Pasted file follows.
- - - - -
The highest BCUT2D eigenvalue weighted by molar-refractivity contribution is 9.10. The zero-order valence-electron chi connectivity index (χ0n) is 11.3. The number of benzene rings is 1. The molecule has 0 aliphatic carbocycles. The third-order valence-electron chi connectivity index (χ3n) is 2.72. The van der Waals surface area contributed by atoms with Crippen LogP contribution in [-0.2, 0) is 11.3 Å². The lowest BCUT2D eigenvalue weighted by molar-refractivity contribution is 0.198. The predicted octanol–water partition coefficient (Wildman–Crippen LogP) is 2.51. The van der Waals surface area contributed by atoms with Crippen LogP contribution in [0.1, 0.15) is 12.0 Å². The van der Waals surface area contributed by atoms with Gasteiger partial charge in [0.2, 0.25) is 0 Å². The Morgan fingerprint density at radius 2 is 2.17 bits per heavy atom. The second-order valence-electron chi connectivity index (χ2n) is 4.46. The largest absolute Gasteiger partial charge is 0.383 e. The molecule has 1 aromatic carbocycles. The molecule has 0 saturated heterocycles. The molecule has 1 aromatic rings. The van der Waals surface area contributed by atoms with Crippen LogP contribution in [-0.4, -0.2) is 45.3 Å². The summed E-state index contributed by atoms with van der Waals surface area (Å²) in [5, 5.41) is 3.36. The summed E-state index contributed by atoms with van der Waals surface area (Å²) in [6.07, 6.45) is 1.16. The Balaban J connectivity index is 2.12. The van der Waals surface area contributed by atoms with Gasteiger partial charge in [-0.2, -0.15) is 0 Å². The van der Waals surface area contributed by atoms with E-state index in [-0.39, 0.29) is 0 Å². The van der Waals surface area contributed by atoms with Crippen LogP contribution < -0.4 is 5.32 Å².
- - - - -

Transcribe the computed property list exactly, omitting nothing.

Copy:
The highest BCUT2D eigenvalue weighted by molar-refractivity contribution is 9.10. The zero-order valence-electron chi connectivity index (χ0n) is 11.3. The number of benzene rings is 1. The molecule has 0 aliphatic carbocycles. The third-order valence-electron chi connectivity index (χ3n) is 2.72. The van der Waals surface area contributed by atoms with Crippen LogP contribution in [-0.2, 0) is 11.3 Å². The lowest BCUT2D eigenvalue weighted by molar-refractivity contribution is 0.198. The predicted octanol–water partition coefficient (Wildman–Crippen LogP) is 2.51. The van der Waals surface area contributed by atoms with Crippen LogP contribution in [0.1, 0.15) is 12.0 Å². The van der Waals surface area contributed by atoms with Gasteiger partial charge in [0.2, 0.25) is 0 Å². The Morgan fingerprint density at radius 2 is 2.17 bits per heavy atom. The second-order valence-electron chi connectivity index (χ2n) is 4.46. The largest absolute Gasteiger partial charge is 0.383 e. The molecule has 1 aromatic carbocycles. The molecule has 0 saturated heterocycles. The molecule has 1 aromatic rings. The van der Waals surface area contributed by atoms with Crippen LogP contribution in [-0.4, -0.2) is 45.3 Å². The summed E-state index contributed by atoms with van der Waals surface area (Å²) in [5, 5.41) is 3.36. The summed E-state index contributed by atoms with van der Waals surface area (Å²) in [6.07, 6.45) is 1.16. The Balaban J connectivity index is 2.12. The van der Waals surface area contributed by atoms with Gasteiger partial charge in [-0.2, -0.15) is 0 Å². The van der Waals surface area contributed by atoms with E-state index in [-0.39, 0.29) is 0 Å². The van der Waals surface area contributed by atoms with Crippen LogP contribution < -0.4 is 5.32 Å².